# Non Maxwellian examples

### The following animations show the evolution of the electric field E (red) and the corresponding Poynting vectors (black). The magnetic field B is orthogonal to the screen.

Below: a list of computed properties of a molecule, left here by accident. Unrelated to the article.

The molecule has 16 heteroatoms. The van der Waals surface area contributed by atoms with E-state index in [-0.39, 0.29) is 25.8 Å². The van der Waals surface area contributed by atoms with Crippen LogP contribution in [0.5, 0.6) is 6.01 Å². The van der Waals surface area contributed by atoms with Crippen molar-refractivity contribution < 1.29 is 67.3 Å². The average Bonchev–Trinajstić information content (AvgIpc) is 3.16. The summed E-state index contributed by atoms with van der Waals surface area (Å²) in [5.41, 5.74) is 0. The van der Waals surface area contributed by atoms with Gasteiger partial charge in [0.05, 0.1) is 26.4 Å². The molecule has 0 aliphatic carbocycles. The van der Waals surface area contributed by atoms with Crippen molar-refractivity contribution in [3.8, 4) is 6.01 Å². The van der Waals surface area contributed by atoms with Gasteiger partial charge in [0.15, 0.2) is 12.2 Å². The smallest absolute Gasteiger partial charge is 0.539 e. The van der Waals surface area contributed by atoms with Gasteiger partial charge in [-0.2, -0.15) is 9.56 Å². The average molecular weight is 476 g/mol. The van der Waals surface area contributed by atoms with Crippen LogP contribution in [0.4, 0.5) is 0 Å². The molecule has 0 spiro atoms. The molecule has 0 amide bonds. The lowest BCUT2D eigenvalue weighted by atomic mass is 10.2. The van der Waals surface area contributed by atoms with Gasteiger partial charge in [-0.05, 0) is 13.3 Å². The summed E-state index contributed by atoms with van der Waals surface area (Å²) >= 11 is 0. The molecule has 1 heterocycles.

#### Here below is a portion of a plane sinusoidal wave. Each propagating front is an entire plane;  the electromagnetic fields belong to it and are everywhere constant . #### One can easily check that plane fronts, carrying (almost) any type of vector information, are admissible by the new set of equations. There is no hope instead to get this result  by the standard Maxwell’s equations. Here below is a train of wave-packets with compact support, modulated by a sinus function.  The transversal electromagnetic fields belong to  each propagating front and are zero outside a bounded region. #### Perfect spherical fronts, carrying any type of vector information on the local tangent planes, also satisfy the new set of equations. Nevertheless, Maxwell’s equations are  not compatible with waves such that, in vacuum, the direction of the energy flow (associated to the Poynting vector) is the same as the one of the evolving fronts. For example, in spherical coordinates, a classical setting is the following one: #### Here  below is the vector field V (normalized Poynting vectors) in the case of the above spherical example. The situation is stationary. The information escapes radially at constant speed. The fronts evolve according to the rules of geometrical optics, hence they exactly satisfy the Huygens principle. #### A fragment of a perfect spherical wave, also satisfies the whole set of equations. For example, E can be chosen according to the following expression: #### for an arbitrary function f. The fronts now evolve along a narrower path. As in the previous case, the corresponding vector field V is constant, radial and stationary. Concerning Maxwell’s equations such a wave cannot be modelled. The situation is even worse than the case, previously considered, of a global spherical front. In fact, we cannot cut a piece of wave without altering the magnitude of div(E). #### The last two movies show the evolution of the electric field E and the velocity vector field V (normalized Poynting vectors) in the case of the Hertzian wave. The information spreads along concentric spheres, but the behavior of the Poyinting vectors is quite uncontrolled, especially in proximity of the vertical axis.